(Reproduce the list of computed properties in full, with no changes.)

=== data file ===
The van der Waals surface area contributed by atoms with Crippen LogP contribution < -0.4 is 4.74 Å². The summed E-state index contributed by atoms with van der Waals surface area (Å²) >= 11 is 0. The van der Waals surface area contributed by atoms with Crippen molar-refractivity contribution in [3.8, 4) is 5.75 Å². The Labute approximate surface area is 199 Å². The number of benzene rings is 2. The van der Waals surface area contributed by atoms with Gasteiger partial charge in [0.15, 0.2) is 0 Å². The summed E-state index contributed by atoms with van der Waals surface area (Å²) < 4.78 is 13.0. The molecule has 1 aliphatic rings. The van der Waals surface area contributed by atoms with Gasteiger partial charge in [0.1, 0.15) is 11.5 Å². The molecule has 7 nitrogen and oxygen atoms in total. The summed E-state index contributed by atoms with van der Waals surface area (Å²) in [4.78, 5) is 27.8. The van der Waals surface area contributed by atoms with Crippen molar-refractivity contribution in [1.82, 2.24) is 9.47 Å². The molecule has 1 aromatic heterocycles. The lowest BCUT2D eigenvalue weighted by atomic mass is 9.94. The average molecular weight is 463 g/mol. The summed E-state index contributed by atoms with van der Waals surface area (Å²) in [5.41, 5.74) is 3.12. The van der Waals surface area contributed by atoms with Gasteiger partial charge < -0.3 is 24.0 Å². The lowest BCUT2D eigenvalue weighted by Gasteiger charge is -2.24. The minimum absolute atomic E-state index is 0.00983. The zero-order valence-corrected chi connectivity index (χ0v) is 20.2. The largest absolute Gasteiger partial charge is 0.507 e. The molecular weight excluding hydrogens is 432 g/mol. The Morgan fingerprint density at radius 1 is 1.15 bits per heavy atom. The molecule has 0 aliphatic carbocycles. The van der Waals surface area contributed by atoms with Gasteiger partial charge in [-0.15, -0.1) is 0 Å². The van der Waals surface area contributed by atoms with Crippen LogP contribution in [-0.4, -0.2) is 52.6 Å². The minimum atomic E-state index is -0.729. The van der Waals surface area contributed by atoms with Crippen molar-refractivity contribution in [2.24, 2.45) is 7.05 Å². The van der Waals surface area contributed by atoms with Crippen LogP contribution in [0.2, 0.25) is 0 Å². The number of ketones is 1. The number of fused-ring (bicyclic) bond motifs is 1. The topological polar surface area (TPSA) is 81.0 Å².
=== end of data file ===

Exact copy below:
The van der Waals surface area contributed by atoms with Crippen LogP contribution < -0.4 is 4.74 Å². The summed E-state index contributed by atoms with van der Waals surface area (Å²) >= 11 is 0. The van der Waals surface area contributed by atoms with Crippen molar-refractivity contribution in [3.8, 4) is 5.75 Å². The Labute approximate surface area is 199 Å². The number of benzene rings is 2. The van der Waals surface area contributed by atoms with Gasteiger partial charge in [0.15, 0.2) is 0 Å². The summed E-state index contributed by atoms with van der Waals surface area (Å²) < 4.78 is 13.0. The molecule has 1 aliphatic rings. The van der Waals surface area contributed by atoms with Gasteiger partial charge in [0.1, 0.15) is 11.5 Å². The molecule has 7 nitrogen and oxygen atoms in total. The summed E-state index contributed by atoms with van der Waals surface area (Å²) in [4.78, 5) is 27.8. The van der Waals surface area contributed by atoms with Crippen molar-refractivity contribution in [1.82, 2.24) is 9.47 Å². The molecule has 1 aromatic heterocycles. The lowest BCUT2D eigenvalue weighted by atomic mass is 9.94. The average molecular weight is 463 g/mol. The summed E-state index contributed by atoms with van der Waals surface area (Å²) in [5.41, 5.74) is 3.12. The van der Waals surface area contributed by atoms with Gasteiger partial charge < -0.3 is 24.0 Å². The lowest BCUT2D eigenvalue weighted by Gasteiger charge is -2.24. The minimum absolute atomic E-state index is 0.00983. The zero-order valence-corrected chi connectivity index (χ0v) is 20.2. The largest absolute Gasteiger partial charge is 0.507 e. The molecular weight excluding hydrogens is 432 g/mol. The Morgan fingerprint density at radius 1 is 1.15 bits per heavy atom. The molecule has 0 aliphatic carbocycles. The van der Waals surface area contributed by atoms with Gasteiger partial charge in [-0.15, -0.1) is 0 Å². The van der Waals surface area contributed by atoms with Crippen LogP contribution in [-0.4, -0.2) is 52.6 Å². The minimum atomic E-state index is -0.729. The van der Waals surface area contributed by atoms with Crippen molar-refractivity contribution in [2.24, 2.45) is 7.05 Å². The van der Waals surface area contributed by atoms with Crippen LogP contribution in [0.2, 0.25) is 0 Å². The number of ketones is 1. The number of fused-ring (bicyclic) bond motifs is 1. The topological polar surface area (TPSA) is 81.0 Å².